Treasure Trove

Over the weekend, I moved some of my belongings out of storage and into my now not quite so new apartment. One of the items was a two-drawer wood filing cabinet that my dad bought me one year for Christmas. As I was going through the drawers, I found a treasure trove of folders full of abandoned manuscripts, some dating back to when I was in my early 20s.

I spent the afternoon reading tales of alien owned bookstores, dragons, magical mirrors, deceased mothers and prodigal daughters returning home. One manuscript was eerily similar to the horror manuscript I’m working on now. I found notebooks crammed full of story ideas, sketched out plots and character descriptions. I even found instructional materials from a Writer’s Digest Writing to Sell Fiction correspondence course I completed.

I opened one folder to find a surprise: a note dated April 26, 1987 scrawled on the inside front cover from a former newspaper editor I worked with. He wrote:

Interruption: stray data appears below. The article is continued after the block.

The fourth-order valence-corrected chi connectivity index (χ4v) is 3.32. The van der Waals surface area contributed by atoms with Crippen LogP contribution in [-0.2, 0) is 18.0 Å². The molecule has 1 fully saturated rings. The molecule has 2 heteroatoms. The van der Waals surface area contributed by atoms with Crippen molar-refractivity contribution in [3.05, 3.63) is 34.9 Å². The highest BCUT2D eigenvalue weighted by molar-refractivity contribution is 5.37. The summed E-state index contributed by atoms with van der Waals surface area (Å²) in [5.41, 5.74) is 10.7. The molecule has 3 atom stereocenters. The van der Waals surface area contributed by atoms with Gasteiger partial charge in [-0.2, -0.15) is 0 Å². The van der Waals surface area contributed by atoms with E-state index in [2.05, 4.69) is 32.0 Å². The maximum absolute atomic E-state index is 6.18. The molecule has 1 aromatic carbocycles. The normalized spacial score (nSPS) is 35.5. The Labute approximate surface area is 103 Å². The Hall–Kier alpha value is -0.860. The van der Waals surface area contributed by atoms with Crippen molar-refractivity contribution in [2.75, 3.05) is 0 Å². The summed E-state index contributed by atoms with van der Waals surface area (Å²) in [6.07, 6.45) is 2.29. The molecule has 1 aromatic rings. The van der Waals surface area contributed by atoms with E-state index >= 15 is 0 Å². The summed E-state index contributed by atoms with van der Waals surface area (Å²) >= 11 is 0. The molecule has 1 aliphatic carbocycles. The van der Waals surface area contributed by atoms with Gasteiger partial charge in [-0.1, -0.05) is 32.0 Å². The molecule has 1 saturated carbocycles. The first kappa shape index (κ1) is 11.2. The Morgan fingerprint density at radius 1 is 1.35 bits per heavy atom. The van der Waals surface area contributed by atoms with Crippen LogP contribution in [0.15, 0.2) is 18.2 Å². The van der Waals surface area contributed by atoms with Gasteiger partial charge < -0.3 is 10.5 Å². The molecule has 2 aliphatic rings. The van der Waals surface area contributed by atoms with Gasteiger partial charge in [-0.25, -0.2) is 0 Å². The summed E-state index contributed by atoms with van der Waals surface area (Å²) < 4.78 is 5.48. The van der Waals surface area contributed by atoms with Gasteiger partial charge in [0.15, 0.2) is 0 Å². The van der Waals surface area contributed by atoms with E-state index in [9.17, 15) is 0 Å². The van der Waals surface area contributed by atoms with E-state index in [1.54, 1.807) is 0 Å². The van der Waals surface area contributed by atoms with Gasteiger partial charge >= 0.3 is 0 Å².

I found the story entertaining and very well written. The question mark changes I made are backed by the Associated Press book on my desk (the blue one under the dictionary). Otherwise, good folksy grammar and dialect. I think this will sell somewhere. You’ve got my vote.

 Those were the halcyon days of my youth when I was writing and submitting my work to magazines and accumulating a wealth of rejection slips in the process. And learning, most importantly. I was working at and learning my craft.

I’m older now. I’ve gotten sidetracked but am finding my way back to the path I trod so eagerly twenty-odd years ago. Looking at these old manuscripts, I remember when writing was my passion and the simple act of putting words on paper infused me with joyous abandon.

Life’s funny that way. Detours, Road blocks, Switchbacks. All are necessary in the growth of a writer. While I’ve been running from writing, it’s always been there, waiting for me to come back to it. I’ve got to go. My muse is calling.

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